Verdi Requiem. Rossini Stabat Mater
The man is a musical polymath. Having just given us on DG a complete Beethoven cycle, a disc of Kurt Weill songs and Die lustige Witwe, Gardiner has now turned to Verdi with predictably astonishing results. In the light of the Capriccio and DG versions of the Requiem out this month, one new one an important reissue, Gardiner's is thrown into even sharper perspective. In terms of instrumental and vocal detail, internal balance, textural clarity and dynamic grading it is in a class of its own an achievement made possible by Gardiner's discipline over forces who know him well and who are dedicated to his will.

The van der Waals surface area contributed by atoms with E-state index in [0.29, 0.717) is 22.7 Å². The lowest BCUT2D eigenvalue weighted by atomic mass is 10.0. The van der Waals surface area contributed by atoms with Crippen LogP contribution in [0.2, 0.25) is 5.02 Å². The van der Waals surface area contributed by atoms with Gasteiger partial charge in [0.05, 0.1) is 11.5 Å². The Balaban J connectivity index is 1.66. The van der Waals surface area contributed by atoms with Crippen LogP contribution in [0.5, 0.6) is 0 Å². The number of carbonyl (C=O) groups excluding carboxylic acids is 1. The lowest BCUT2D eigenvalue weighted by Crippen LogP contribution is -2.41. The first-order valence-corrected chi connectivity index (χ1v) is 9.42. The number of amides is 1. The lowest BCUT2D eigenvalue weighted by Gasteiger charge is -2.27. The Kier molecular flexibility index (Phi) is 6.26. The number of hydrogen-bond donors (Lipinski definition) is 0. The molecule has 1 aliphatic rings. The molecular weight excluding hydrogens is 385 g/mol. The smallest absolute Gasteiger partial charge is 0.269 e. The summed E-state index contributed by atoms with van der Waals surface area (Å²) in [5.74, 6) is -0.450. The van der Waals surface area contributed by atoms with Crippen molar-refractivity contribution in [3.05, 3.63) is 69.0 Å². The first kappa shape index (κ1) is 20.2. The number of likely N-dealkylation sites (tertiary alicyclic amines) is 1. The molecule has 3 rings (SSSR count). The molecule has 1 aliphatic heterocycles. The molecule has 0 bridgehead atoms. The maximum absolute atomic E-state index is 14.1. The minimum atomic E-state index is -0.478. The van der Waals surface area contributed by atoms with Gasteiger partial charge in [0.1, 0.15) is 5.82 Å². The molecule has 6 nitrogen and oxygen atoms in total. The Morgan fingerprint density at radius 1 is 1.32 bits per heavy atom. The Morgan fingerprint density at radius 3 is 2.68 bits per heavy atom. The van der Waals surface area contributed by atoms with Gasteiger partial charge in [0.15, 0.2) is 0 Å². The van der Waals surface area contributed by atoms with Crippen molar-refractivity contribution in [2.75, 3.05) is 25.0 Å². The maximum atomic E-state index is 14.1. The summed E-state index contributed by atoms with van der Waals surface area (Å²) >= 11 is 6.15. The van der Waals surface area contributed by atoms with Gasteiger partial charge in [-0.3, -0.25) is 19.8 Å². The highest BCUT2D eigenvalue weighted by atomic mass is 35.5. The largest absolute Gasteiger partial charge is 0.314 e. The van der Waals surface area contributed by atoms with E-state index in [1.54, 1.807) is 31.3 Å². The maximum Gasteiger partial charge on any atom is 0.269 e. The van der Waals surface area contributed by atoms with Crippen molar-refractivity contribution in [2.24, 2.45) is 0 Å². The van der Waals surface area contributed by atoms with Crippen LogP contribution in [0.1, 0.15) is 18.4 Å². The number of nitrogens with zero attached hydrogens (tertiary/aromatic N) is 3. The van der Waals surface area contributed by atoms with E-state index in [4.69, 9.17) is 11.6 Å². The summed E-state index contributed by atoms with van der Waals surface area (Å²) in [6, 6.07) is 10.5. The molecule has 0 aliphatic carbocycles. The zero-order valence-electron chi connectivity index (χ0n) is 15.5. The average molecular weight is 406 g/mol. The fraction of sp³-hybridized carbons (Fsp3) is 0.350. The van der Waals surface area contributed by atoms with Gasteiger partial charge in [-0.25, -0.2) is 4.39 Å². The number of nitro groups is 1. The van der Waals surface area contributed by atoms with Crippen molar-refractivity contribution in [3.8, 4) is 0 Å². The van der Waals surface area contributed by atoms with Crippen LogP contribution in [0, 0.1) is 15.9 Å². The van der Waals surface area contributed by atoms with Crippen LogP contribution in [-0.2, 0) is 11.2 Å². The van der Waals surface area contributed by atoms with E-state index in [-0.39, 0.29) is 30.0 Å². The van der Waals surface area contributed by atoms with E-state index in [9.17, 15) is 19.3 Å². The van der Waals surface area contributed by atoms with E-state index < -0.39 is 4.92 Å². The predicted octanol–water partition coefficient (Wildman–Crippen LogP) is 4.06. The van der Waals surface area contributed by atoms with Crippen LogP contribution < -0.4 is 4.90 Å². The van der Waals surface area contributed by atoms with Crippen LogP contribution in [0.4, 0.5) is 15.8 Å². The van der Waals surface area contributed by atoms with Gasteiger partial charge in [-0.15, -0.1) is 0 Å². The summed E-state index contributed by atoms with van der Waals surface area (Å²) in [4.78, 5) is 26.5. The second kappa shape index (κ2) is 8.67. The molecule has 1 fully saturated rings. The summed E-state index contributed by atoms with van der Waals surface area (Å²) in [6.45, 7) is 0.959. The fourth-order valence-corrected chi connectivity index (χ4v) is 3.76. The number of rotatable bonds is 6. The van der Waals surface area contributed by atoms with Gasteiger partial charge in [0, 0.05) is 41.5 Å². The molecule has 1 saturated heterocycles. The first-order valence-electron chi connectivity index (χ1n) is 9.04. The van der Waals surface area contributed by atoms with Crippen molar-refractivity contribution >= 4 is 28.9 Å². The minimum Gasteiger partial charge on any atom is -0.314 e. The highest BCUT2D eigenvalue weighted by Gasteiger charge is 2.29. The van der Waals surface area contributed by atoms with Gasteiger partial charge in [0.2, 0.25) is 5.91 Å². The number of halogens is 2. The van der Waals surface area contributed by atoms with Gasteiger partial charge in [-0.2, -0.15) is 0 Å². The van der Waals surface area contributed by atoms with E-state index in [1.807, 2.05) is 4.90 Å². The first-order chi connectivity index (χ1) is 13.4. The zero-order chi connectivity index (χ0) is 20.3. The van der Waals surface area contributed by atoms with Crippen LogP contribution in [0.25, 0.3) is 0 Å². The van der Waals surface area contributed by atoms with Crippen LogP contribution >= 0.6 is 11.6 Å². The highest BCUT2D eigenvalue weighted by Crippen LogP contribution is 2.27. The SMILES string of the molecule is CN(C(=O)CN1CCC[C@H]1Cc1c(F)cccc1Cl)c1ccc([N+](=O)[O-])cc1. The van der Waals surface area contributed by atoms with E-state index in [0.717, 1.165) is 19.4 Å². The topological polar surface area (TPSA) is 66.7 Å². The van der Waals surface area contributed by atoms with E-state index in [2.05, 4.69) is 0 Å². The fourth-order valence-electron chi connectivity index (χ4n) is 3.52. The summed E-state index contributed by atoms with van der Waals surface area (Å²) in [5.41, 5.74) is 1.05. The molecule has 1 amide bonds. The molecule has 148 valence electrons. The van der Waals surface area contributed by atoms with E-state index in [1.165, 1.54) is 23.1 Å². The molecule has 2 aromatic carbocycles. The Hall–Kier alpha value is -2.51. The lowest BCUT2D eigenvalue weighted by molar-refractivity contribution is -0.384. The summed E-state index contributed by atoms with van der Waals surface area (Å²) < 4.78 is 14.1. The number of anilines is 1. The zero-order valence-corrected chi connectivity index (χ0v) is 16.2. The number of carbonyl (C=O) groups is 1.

Listen to the perfectly graded crescendo in the Kyrie at ''luceat eis'' just before the soloists first enter, the really hushed sotto voce in the Dies irae the double and triple dotting in ''Rex tremenda'' the discipline and detail throughout an exhilarating Sanctus, the exquisitely judged senza misura at the start of the ''Libera me'', then the attack in the same movement's fugue—and the dramatic intensity of the ''Stabat mater'' climaxes in the Quattro Pezzi Sacri. These are just a few of the many moments of revelation in readings that combine a positive view and interpretative integrity from start to finish, something possible only in the context of the superb professionalism of the (augmented) Monteverdi Choir, which sings with burnished, steady tone throughout and suggests, rightly, a corporate act of worship. Its contribution is beyond praise—and Verdi would surely have marvelled at that.